Adding it up, there’s a likely gain for Trump of 4+ percentage points and a likely gain for Clinton of 6+ percentage points. Adding those numbers to Rasmussen’s latest results for Trump (39 percent) and Clinton (43 percent) yields something like 43 or 44 percent for Trump and 49 or 50 percent for Clinton.

That’s consistent with the results of another method. Based on trends to date, if Trump and Clinton take 95 percent of the total popular vote (leaving 3 percent for Johnson, 1 percent for Stein, and 1 percent for “other”), Clinton will get 50 percent of the total,  as against 45 percent for Trump. Clinton’s margin of 5 percent exceeds the 3-percent margin of error in Rasmussen’s polling. With 52 or 53 percent of the two-party popular vote (50 percent divided by 95 percent), Clinton would win at least 60 percent of the electoral vote. (In 2012, Obama won 62 percent of  the electoral vote with 52 percent of the two-party popular vote.) So it’s looking good for Clinton.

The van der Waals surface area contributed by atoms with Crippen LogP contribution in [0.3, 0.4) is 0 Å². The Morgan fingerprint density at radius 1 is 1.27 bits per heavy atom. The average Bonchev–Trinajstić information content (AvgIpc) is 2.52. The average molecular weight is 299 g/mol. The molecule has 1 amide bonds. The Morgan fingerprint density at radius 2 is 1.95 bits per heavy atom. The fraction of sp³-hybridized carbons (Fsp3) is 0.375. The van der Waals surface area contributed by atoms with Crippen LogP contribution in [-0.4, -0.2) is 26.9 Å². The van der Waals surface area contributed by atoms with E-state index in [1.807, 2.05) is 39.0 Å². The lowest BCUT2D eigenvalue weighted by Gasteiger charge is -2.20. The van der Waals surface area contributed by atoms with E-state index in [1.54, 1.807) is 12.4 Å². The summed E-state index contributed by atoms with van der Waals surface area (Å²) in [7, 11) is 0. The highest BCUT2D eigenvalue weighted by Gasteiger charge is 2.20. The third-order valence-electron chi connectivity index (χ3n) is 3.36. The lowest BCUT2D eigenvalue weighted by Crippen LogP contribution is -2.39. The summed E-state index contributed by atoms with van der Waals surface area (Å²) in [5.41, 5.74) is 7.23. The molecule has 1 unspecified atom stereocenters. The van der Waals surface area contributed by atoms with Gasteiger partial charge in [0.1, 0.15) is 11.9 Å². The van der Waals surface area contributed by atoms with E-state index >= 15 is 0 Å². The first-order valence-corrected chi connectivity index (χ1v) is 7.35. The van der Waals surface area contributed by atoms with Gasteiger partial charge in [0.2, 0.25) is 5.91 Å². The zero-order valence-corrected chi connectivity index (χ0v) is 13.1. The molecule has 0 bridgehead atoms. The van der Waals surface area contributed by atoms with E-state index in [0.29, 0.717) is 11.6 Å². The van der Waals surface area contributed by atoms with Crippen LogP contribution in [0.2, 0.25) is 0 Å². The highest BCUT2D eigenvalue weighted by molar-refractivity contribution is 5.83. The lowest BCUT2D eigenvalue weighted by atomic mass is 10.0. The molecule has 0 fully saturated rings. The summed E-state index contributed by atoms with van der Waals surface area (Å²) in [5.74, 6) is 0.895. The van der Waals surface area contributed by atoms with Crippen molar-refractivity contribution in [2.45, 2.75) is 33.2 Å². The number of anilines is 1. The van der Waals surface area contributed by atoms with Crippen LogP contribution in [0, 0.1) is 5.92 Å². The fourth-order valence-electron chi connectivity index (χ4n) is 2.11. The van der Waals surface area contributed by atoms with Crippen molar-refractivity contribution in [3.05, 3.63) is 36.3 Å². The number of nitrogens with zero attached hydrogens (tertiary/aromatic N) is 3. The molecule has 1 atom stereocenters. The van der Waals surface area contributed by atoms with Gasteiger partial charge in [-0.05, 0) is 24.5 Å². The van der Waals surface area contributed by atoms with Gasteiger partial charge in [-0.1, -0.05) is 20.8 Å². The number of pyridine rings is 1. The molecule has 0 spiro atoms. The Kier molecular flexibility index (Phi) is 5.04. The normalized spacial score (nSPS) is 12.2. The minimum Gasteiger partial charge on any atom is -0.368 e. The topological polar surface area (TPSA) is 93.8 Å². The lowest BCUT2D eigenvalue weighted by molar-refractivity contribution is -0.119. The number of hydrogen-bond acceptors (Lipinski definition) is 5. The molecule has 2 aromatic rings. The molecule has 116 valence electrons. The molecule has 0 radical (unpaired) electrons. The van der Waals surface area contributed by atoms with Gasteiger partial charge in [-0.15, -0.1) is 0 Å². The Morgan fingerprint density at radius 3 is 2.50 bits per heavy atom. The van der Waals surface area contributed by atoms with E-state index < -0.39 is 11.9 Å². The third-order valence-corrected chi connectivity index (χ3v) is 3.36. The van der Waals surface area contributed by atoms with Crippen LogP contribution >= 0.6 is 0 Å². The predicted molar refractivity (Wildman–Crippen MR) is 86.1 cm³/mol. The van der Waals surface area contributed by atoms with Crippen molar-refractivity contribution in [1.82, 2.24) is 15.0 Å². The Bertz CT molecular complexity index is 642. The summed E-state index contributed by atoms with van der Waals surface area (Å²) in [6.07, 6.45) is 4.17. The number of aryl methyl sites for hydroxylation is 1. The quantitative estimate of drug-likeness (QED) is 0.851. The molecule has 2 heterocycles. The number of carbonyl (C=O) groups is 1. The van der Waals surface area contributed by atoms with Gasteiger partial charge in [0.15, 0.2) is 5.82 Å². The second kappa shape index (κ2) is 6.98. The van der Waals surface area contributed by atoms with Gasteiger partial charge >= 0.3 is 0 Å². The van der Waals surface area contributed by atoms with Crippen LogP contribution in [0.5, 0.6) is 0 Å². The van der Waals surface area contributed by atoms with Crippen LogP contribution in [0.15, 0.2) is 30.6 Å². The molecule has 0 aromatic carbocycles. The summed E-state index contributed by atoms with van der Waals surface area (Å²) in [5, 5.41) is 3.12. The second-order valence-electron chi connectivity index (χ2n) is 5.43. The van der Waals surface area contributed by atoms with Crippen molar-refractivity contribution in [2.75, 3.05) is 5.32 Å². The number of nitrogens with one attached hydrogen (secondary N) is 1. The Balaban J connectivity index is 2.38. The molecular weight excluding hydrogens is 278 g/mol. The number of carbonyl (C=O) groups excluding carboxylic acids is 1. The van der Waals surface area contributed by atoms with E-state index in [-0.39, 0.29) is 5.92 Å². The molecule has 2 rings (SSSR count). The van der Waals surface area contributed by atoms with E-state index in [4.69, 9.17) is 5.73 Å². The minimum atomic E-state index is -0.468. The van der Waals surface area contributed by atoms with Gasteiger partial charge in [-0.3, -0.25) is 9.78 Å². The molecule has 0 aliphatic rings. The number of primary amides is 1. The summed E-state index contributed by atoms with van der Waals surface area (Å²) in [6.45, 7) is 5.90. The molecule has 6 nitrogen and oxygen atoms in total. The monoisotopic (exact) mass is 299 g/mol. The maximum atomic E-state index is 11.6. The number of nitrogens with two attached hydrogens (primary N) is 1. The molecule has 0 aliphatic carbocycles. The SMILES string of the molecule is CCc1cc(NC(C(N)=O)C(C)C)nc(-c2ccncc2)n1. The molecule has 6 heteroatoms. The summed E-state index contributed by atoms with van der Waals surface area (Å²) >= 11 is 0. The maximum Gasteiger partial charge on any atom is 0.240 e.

All of this is predicated on trends over the past several months.  Those trends might continue, allowing Clinton to “run out the clock.” But a major event could change everything. For example, Clinton might have a stroke, Assange might reveal truly damning e-mails, Trump might demolish Clinton in the debates, etc. Those are the “known unknowns.” It’s impossible to list the “unknown unknowns” — but they’re out there.

As I’ve said before, the only thing worse than a Trump victory would be a Clinton victory. There’s a chance that Trump would nominate constitutionalists to the Supreme Court; there’s no chance that Clinton would  do so.

Fascism, Pots, and Kettles

The syllabus for a “course” called Trump 101 is entertaining, especially for this anti-Trump (but not pro-Clinton) reader. But there’s a lot of tailoring in the selections and descriptions thereof to fit the popular view of Trump. Take fascism. Here’s a proper (non-genocidal) definition of fascism, straight from the pen of Benito Mussolini: